Background: Accuracy of abstracts representing original research articles is imperative since these are readily available and biomedical literature readers may not have access to the full-text article. Furthermore, previous reports document discrepancies in published original research abstracts compared with the full-text article.
Objective: To determine the accuracy of abstracts for original research articles published in nationally represented, widely circulated pharmacy-specific journals (American Journal of Health-System Pharmacy, The Annals of Pharmacotherapy, The Consultant Pharmacist, Hospital Pharmacy, Journal of the American Pharmacists Association, Pharmacotherapy: The Journal of Human Pharmacology and Drug Therapy) from June 2001 through May 2002.
Methods: Outcome measures included an omission, defined as data in the abstract not located in the article. In addition, abstracts were considered deficient if these included an omission, inaccurate factual (i.e., qualitative and quantitative) information presented in the abstract that differed from information contained within the text, an inconsistency in following the "Instructions for Authors" for the respective journal, or a discrepancy between the placement of text in the manuscript and a structured abstract.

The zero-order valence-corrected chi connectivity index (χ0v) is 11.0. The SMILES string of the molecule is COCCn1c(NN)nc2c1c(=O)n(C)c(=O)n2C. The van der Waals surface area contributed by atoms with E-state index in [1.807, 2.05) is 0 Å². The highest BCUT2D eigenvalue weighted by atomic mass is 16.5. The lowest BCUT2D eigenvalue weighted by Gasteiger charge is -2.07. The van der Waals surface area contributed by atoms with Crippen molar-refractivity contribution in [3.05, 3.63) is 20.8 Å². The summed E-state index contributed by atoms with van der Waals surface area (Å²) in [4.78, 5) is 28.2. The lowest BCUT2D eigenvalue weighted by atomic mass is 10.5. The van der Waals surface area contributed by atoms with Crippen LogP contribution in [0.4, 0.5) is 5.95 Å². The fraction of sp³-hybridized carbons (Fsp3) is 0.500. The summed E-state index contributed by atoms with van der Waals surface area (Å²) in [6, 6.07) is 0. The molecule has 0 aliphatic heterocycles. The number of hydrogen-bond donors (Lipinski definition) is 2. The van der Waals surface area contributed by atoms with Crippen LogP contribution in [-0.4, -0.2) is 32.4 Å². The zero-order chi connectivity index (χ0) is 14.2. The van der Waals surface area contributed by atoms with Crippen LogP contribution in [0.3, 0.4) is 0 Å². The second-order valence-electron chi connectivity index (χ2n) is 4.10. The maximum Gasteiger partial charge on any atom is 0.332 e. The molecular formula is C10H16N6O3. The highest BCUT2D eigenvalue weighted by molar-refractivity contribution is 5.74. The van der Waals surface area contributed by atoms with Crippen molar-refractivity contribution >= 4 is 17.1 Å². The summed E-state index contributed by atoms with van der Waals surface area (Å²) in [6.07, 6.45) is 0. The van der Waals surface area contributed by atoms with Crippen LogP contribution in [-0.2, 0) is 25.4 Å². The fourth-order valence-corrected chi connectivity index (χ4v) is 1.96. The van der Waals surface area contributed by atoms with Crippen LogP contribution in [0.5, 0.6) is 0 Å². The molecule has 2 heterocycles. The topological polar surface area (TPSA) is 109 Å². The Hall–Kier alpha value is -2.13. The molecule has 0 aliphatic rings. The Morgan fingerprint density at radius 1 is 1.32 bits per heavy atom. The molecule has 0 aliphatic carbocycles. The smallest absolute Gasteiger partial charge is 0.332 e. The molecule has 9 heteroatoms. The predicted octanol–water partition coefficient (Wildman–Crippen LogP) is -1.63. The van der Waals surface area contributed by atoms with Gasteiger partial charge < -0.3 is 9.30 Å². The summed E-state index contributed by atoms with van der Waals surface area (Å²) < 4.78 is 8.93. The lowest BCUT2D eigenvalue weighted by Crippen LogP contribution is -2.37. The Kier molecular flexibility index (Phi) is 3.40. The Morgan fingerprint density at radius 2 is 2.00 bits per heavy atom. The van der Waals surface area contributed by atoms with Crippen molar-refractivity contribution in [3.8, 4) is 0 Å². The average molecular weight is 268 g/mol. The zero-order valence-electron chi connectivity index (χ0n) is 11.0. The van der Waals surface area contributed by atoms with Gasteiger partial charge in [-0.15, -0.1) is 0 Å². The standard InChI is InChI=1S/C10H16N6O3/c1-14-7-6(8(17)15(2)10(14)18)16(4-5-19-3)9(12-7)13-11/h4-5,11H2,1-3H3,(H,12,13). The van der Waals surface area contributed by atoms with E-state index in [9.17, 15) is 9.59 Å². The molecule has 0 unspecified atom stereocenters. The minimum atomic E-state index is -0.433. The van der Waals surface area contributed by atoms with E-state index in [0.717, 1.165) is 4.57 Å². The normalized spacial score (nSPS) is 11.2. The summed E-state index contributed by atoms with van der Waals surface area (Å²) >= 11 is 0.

Results: A total of 243 abstracts for original research articles were published in selected journal issues. Evaluation of these abstracts identified 60 (24.7%) abstracts containing omissions; 81 (33.3%) abstracts contained either an omission or inaccuracy. A total of 147 (60.5%) abstracts were classified as deficient.
Conclusions: Results of this analysis demonstrate that improvements are needed within abstracts for original research articles published in pharmacy-specific journals. Authors and peer reviewers should analyze the abstract contents closely to ensure that the abstract accurately represents the full-text article.